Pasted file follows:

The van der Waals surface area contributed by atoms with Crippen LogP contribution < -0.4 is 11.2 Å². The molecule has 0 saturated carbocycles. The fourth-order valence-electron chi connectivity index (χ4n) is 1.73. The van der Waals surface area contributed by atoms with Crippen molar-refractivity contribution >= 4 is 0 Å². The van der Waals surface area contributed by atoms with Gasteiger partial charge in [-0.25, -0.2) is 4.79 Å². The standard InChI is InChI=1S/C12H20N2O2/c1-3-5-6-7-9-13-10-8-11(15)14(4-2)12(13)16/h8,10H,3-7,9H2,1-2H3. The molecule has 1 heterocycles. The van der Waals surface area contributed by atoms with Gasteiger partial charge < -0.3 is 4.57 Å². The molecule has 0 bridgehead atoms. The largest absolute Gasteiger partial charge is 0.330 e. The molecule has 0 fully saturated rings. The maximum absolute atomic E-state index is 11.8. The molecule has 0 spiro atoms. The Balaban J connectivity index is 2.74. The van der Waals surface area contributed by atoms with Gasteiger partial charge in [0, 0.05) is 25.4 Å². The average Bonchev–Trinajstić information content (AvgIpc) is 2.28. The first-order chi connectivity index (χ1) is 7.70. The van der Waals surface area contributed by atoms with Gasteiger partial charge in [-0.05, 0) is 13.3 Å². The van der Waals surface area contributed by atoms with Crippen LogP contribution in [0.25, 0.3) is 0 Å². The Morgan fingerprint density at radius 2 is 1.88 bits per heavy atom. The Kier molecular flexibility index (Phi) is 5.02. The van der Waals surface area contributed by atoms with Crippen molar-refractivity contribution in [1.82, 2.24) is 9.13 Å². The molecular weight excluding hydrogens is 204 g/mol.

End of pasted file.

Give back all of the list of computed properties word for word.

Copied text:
The van der Waals surface area contributed by atoms with Crippen LogP contribution < -0.4 is 11.2 Å². The molecule has 0 saturated carbocycles. The fourth-order valence-electron chi connectivity index (χ4n) is 1.73. The van der Waals surface area contributed by atoms with Crippen molar-refractivity contribution >= 4 is 0 Å². The van der Waals surface area contributed by atoms with Gasteiger partial charge in [-0.25, -0.2) is 4.79 Å². The standard InChI is InChI=1S/C12H20N2O2/c1-3-5-6-7-9-13-10-8-11(15)14(4-2)12(13)16/h8,10H,3-7,9H2,1-2H3. The molecule has 1 heterocycles. The van der Waals surface area contributed by atoms with Gasteiger partial charge < -0.3 is 4.57 Å². The molecule has 0 bridgehead atoms. The largest absolute Gasteiger partial charge is 0.330 e. The molecule has 0 fully saturated rings. The maximum absolute atomic E-state index is 11.8. The molecule has 0 spiro atoms. The Balaban J connectivity index is 2.74. The van der Waals surface area contributed by atoms with Gasteiger partial charge in [0, 0.05) is 25.4 Å². The average Bonchev–Trinajstić information content (AvgIpc) is 2.28. The first-order chi connectivity index (χ1) is 7.70. The van der Waals surface area contributed by atoms with Gasteiger partial charge in [-0.05, 0) is 13.3 Å². The van der Waals surface area contributed by atoms with Crippen LogP contribution in [0.25, 0.3) is 0 Å². The Morgan fingerprint density at radius 2 is 1.88 bits per heavy atom. The Kier molecular flexibility index (Phi) is 5.02. The van der Waals surface area contributed by atoms with Crippen molar-refractivity contribution in [1.82, 2.24) is 9.13 Å². The molecular weight excluding hydrogens is 204 g/mol.